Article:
NAFTA has little to do with the job situation in Greenville. The problem lies within the community. Industry will move here because it can get cheap labor, only to find out later that the workers are not worth even bothering with. And that hurts the qualified skilled labor force that can actually provide reliable service to an employer.
The whining, welfare workforce in this town will forever make it even less desirable to future investors unless they just want people to push brooms or hire the type that stand in the aisles of Wal-Mart to ignore you.
If the North wind blows in the smell of cooking rice to the city, I wonder what comes through when the South wind passes over the waste water treatment plant?
The writer makes a good point. It is difficult to find people in the Delta who truly want to work. Sure they take the job when offered, but they fail to see the connection between performance and paycheck.
If they pass a pre-employment drug screen, which is a big "if" in the Delta, employees enter a race to see who can do the least for the longest. If you address their performance, you are being discriminatory because "no one else does any more than me"... which in most cases, is true.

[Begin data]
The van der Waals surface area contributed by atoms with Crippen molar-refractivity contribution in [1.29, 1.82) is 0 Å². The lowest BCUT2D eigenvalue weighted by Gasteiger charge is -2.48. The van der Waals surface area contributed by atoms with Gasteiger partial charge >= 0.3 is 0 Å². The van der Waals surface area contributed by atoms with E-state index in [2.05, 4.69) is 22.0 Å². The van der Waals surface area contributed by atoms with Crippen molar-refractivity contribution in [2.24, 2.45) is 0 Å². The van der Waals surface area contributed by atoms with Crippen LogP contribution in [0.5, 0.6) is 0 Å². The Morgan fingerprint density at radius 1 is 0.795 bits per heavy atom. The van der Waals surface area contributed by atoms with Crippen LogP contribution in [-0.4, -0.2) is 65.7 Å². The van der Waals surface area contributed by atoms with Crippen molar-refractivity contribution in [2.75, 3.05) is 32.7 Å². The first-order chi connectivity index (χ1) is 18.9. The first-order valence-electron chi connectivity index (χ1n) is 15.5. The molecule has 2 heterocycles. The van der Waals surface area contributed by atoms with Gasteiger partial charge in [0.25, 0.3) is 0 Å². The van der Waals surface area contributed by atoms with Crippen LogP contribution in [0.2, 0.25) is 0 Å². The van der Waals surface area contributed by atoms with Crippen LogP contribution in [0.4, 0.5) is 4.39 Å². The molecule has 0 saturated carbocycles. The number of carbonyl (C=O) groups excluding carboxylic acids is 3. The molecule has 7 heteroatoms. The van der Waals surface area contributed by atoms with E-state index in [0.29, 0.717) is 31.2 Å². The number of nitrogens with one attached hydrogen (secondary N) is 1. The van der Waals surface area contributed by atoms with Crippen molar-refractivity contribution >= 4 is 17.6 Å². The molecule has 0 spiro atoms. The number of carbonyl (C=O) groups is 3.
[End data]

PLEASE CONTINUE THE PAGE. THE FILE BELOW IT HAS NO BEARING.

They don't care if they are fired because they can then get unemployment, food stamps, TANF, and eventually disability income. Most will qualify for Medicaid which provides the same level of medical care provided through employee benefits, for a mere $3.00 co-pay.
So, what are the incentives for a person to enter the unskilled workforce of the Delta? They are all listed above. You have to have worked to qualify for most of the state and federal assistance programs, so to take a job and then lose it, becomes the only prequalifying event.
What has been created in the Delta is a subculture who is very adept at how to "work the system". The result is that programs intended to be temporary subsistence for the needy have evolved into full time careers for the lazy.
We created this system and have permitted its abuse for years. As I stated before, not until we make working more lucrative than not working, will we attract a workforce that values a job.